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<a href="/keyword/continuous-random-variable/" >continuous random variable</a> and Their Probability Distributions: Part I Cyr Emile M LAN, Ph.D. mlan@stat.uconn.edu <a href="/keyword/continuous-random-variable/" >continuous random variable</a> s: Part I p. 1/29 Introduction Text Reference: Mathematical Statistics with Application, Chapter 4. Reading Assignment: Sections 4.1-4.3, 4.9, 4.10, October 16 - October 21 As mentioned before, there are two types of random variables: discrete and continuous. In this set of notes, we study the second types of random variable that arises in many applied problems. <a href="/keyword/continuous-random-variable/" >continuous random variable</a> s: Part I p. 2/29 <a href="/keyword/continuous-random-variable/" >continuous random variable</a> s A random variable is continuous if the values it can assumed cannot be enumerated (can be represented by an interval). Example 4.1: If a chemical compound is randomly selected and its pH X is determine, then X is a <a href="/keyword/continuous-random-variable/" >continuous random variable</a> because any pH value between 0 and 14 is possible. If in the study of the ecology of a lake, we make depth measurements at randomly chosen locations, then X = the depth at such location is a <a href="/keyword/continuous-random-variable/" >continuous random variable</a> . <a href="/keyword/continuous-random-variable/" >continuous random variable</a> s: Part I p. 3/29 <a href="/keyword/continuous-random-variable/" >continuous random variable</a> s Unlike discrete random variables, it is impossible to assign nonzero probabilities to all the possible values of a <a href="/keyword/continuous-random-variable/" >continuous random variable</a> . Question: How do deal with this type of random variable? The idea is to nd an alternative representation to the probability mass function that will characterize continuous distributions. For, &quot;discretize&quot; the random variable. The resulting discrete distribution can be pictured using a probability histogram. As one re nes the discretization, a much smoother curve appears on top of the histogram plot. If we continue in this way, the sequence of histograms Continuous p. 4/29 approaches a smooth curve. Random Variables: Part I <a href="/keyword/continuous-random-variable/" >continuous random variable</a> s Histogram of x Histogram of x 0.3 Density Density 4 2 0 x 2 4 0.2 0.1 0.0 0.0 0.1 0.2 0.3 0.4 4 2 0 x 2 4 Histogram of x Histogram of x 0.4 0.3 Density Density 0.2 0.1 0.0 4 2 0 x 2 4 4 2 2 4 Continuous Random0Variables: Part I x 0.0 0.1 0.2 0.3 0.4 p. 5/29 <a href="/keyword/continuous-random-variable/" >continuous random variable</a> s In any of these histograms, the area of all rectangles is 1. Thus, the total area under the smooth curve should also be 1. The probability that the random variable, Y , falls between two values a and b, P a Y b , is approximately equal to the sum of all rectangles that fall in the interval [a, b]. Thus, the total area under the smooth curve between a and b is just the probability that the random variable falls in the interval [a, b]. The smooth curve is called a probability density function and it is the quantity that is used to characterize continuous distribution. <a href="/keyword/continuous-random-variable/" >continuous random variable</a> s: Part I p. 6/29 <a href="/keyword/continuous-random-variable/" >continuous random variable</a> s De nition 4.1: Let Y be a <a href="/keyword/continuous-random-variable/" >continuous random variable</a> . Then there exists a mathematical function f (y) called the the probability density function of the random variable. Y satisfying 1. f (y) 0 for all &lt; y &lt; . 2. f (x) dx = 1. For any two numbers a and b such that a b, b P a Y b = f (x) dx . a That is, the probability that Y takes on a value in the interval [a, b] is the area above this interval and under the graph of the density function curve. <a href="/keyword/continuous-random-variable/" >continuous random variable</a> s: Part I p. 7/29 <a href="/keyword/continuous-random-variable/" >continuous random variable</a> s All probability statements about Y can be answered with f (y). Let b = a. Then a P (Y = a) = P a Y a = f (x) dx = 0 . a In words, the probability that a <a href="/keyword/continuous-random-variable/" >continuous random variable</a> will assume any particular value is zero. (Note that there is no area). An important practical implication is: The probability that Y lies in some interval between a and b does not depend on whether the lower limit a or the upper limit b is included in the probability calculation: P a Y b =P a&lt;Y &lt;b =P a&lt;Y b =P a Y &lt;b . <a href="/keyword/continuous-random-variable/" >continuous random variable</a> s: Part I p. 8/29 <a href="/keyword/continuous-random-variable/" >continuous random variable</a> s Let a = and b = y . y P (Y y) = P ( Y y) = f (x) dx . De nition 4.2: Let Y be a <a href="/keyword/continuous-random-variable/" >continuous random variable</a> . Then the cumulative distribution function F (x) is de ned for every number x by y F (y) = P (Y y) = f (x) dx That is, for each y, F (y) is the area under the probability density curve to the left of y. <a href="/keyword/continuous-random-variable/" >continuous random variable</a> s: Part I p. 9/29 <a href="/keyword/continuous-random-variable/" >continuous random variable</a> s P (Y &gt; a) = 1 F (a) For any two numbers a and b with a &lt; b, P (a Y b) = F (b) F (a) Theorem 4.1: Properties of a Distribution Function Let F (y) be a distribution function, then 1. F ( ) = lim F (y) = 0 . y y + 2. F (+ ) = lim F (y) = 1 . 3. F (y) is a nondecreasing function of y. <a href="/keyword/continuous-random-variable/" >continuous random variable</a> s: Part I p. 10/29 <a href="/keyword/continuous-random-variable/" >continuous random variable</a> s De nition 4.3: A random variable Y with probability distribution function F (y) is said to be continuous if F (y) is continuous, for &lt; y &lt; . If one differentiates both sides of the equation in de nition 3.6, one obtains d F (y) = F (y) = f (y) . dy Theorem 4.2: Let Y be a <a href="/keyword/continuous-random-variable/" >continuous random variable</a> with probability density function f (y) and cumulative distribution function F (y), then at every y at which the derivative F (y) exists, F (y) = f (y) . <a href="/keyword/continuous-random-variable/" >continuous random variable</a> s: Part I p. 11/29 <a href="/keyword/continuous-random-variable/" >continuous random variable</a> s Example 4.2: An accounting rm that does not have its own computing facilities rents time from a consulting company. The rm must plan its computing budget carefully and hence has studied the weekly use of CPU time quite thoroughly. The weekly use of CPU time in hours, X, approximately follows the probability density function given by K x2 (4 x) , 0 x 4 f (x) = 0, elsewhere a). Find the constant K. b). Find the cumulative distribution function F (x) for weekly CPU time X. <a href="/keyword/continuous-random-variable/" >continuous random variable</a> s: Part I p. 12/29 <a href="/keyword/continuous-random-variable/" >continuous random variable</a> s Solution: 4 a). To get K, solve the equation 1 = K 0 4 0 x2 (4 x) dx. We have x=4 x=0 x (4 x) dx = K 2 4 3 1 4 x x 3 4 = 64 K. 3 3 Hence, K = . 64 b). The cumulative distribution function F (y) for weekly CPU time y between 0 and 4 is y 3 y 2 1 3 x (4 x) dx = y (16 3y) . F (y) = f (x) dx = 64 0 256 0 Thus, F (x) = 0, x&lt;0 x3 (16 3x) , 0 x 4 4&lt;x 1 256 1, <a href="/keyword/continuous-random-variable/" >continuous random variable</a> s: Part I p. 13/29 <a href="/keyword/continuous-random-variable/" >continuous random variable</a> s Example 4.3: Suppose that the random variable Y has a distribution function 0, y 0 F (y) = y 2 , y &gt; 0 1 e What is the probability that Y exceeds 1? b). Find the probability density function of Y . a). Solution: a). P Y &gt; 1 = 1 F (1) = e 1 = .368 . b). f (y) = F (y) = y 2 2y e . <a href="/keyword/continuous-random-variable/" >continuous random variable</a> s: Part I p. 14/29 Joke on statistics What does a politician and a drunken man has in common? A Politician uses statistics as a drunken man uses the lamp-posts for support rather than illumination. <a href="/keyword/continuous-random-variable/" >continuous random variable</a> s: Part I p. 15/29 Quantiles (or Percentiles) of a Continuous Distribution When we say that an individual s test score was the .85th quantile or 85th percentile of the population, we mean that 85% of all population scores were below that score and 15% were above. De nition 4.4: Let p be a number between 0 and 1. The the pth quantile or the (100p)th percentile of the distribution of a <a href="/keyword/continuous-random-variable/" >continuous random variable</a> , Y with distribution function F (y), denoted by p , is the smallest value such that p p = F ( p ) = P (Y p ) = f (x) dx . <a href="/keyword/continuous-random-variable/" >continuous random variable</a> s: Part I p. 16/29 Percentiles of a Continuous Distribution Example 4.4: Time headway&quot; in traf c ow is the elapsed time between the time that one car nishes passing a xed point and the instant that the next car begins to pass that point. Let X be the time headway for two randomly chosen consecutive cars on a freeway during a period of heavy ow. The following probability density is essentially the one suggested in the Statistical Properties of Freeway Traf c&quot; (Transp. Res., vol. 11: 221-228): .15 e .15(y .5) , y .5 f (y) = 0, elsewhere a). Find the 50th percentile of this distribution. Find the 15th percentile of this distribution. Find the 85th percentile of this distribution. b). c). <a href="/keyword/continuous-random-variable/" >continuous random variable</a> s: Part I p. 17/29 Percentiles of a Continuous Distribution Solution: The cumulative distribution function F (x) for any number x larger or equal to .5 is given by y y F (y) Thus = 0 f (x) dx = 5 .15 e .15(x .5) dx = 1 e .15(y .5) . The (100p)th percentile satis es the equation: p = F ( p ) = 1 e .15( p .5) . Hence, p = .5 In particular, a). b). c). 1 e .15(y .5) , y .5 F (y) = 0, elsewhere ln(1 p) . .15 The median of this distribution is 5.12. The 15th percentile of this distribution is 1.58. <a href="/keyword/continuous-random-variable/" >continuous random variable</a> s: Part I p. 18/29 The 85th percentile of this distribution is 13.15. Expected Value of a Continuous Distribution As with discrete random variables, the expected value of a <a href="/keyword/continuous-random-variable/" >continuous random variable</a> is a measure of location. That is, it gives information about what a typical&quot; value is. It is also regarded as the balancing point of the distribution. De nition 4.5: If a <a href="/keyword/continuous-random-variable/" >continuous random variable</a> Y has for density f (y), then the expected value is de ned as: E(Y ) = y f (y) dy . |y| f (y) dy &lt; (absolute con- provided that the integral vergence). <a href="/keyword/continuous-random-variable/" >continuous random variable</a> s: Part I p. 19/29 Expected Value of a Continuous Distribution Example 4.5: The distribution of the amount of gravel (in tons) sold by a particular construction supply company in a given week is a <a href="/keyword/continuous-random-variable/" >continuous random variable</a> Y with probability density function 3 (1 y 2 ) , 0 y 1 2 f (y) = 0, elsewhere Find the expected value of Y . Solution: E(Y ) = 3 3 2 y (1 y ) dy = 2 2 3 (y y ) dy = . 8 3 Hence, if gravel sales are determined week after week according to the given probability density function, then the long run average values of sales per week will be .375 ton. <a href="/keyword/continuous-random-variable/" >continuous random variable</a> s: Part I p. 20/29 Expected Value of a Continuous Distribution Theorem 4.4: Let Y be a <a href="/keyword/continuous-random-variable/" >continuous random variable</a> with probability density function f (y) and let h(Y ) be any function of Y . Then, distribution function F (y). E h(Y ) = h(y) f (y) dy . In particular, E Y2 = y 2 f (y) dy . <a href="/keyword/continuous-random-variable/" >continuous random variable</a> s: Part I p. 21/29 Variance of a Continuous Distribution De nition 4.6: Let Y be a <a href="/keyword/continuous-random-variable/" >continuous random variable</a> with the probability density function f (y) and mean E(Y ) = . The variance, 2 , of the random variable Y is de ned as 2 = V (X) = E (Y )2 = (y )2 f (y) dy . 2 In other words, V (Y ) = E(Y 2 ) E(Y ) . The standard deviation, , of the random variable Y is de ned as = 2 . <a href="/keyword/continuous-random-variable/" >continuous random variable</a> s: Part I p. 22/29 Variance of a Continuous Distribution Example 4.6: Example 4.5 revisited. Calculate the standard deviation of Y . Solution: We have E(Y ) = 2 3 2 2 3 y (1 y ) dy = 2 2 1 (y y ) dy = . 5 2 4 2 Thus, V (Y ) = E(Y 2 ) E(Y ) and = .24...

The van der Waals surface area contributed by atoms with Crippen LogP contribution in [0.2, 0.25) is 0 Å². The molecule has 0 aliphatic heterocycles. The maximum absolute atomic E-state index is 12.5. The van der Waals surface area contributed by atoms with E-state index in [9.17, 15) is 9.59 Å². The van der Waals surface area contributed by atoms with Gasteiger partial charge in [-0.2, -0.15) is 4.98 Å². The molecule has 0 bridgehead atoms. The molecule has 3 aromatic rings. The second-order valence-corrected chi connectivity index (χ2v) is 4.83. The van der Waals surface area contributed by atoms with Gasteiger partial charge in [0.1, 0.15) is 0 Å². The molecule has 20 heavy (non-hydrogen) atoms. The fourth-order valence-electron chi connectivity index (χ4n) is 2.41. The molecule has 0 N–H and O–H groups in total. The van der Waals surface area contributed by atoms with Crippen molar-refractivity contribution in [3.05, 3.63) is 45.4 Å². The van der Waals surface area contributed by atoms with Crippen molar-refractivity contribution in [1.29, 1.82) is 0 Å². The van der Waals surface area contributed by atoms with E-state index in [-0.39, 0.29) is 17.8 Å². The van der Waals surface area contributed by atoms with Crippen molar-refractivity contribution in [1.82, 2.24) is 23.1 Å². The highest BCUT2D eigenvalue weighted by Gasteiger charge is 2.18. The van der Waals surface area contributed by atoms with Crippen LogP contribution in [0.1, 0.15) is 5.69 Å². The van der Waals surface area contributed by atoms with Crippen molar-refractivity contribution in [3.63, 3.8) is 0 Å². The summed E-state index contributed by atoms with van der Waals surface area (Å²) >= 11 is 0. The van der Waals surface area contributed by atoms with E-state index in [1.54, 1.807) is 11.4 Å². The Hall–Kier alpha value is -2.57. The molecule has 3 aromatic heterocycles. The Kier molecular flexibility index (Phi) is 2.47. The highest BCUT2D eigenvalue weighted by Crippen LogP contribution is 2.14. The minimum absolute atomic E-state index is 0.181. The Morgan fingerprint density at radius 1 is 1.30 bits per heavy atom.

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ECE 290 Spring 2007Underwater Acoustic Communication NetworkProject ProposalMary Hoyer Electrical Engineering Roy Behymer Electrical Engineering Krenar Jusufi Electrical EngineeringAdvisor Shengli ZhouSponsor: School of Engineering, Univ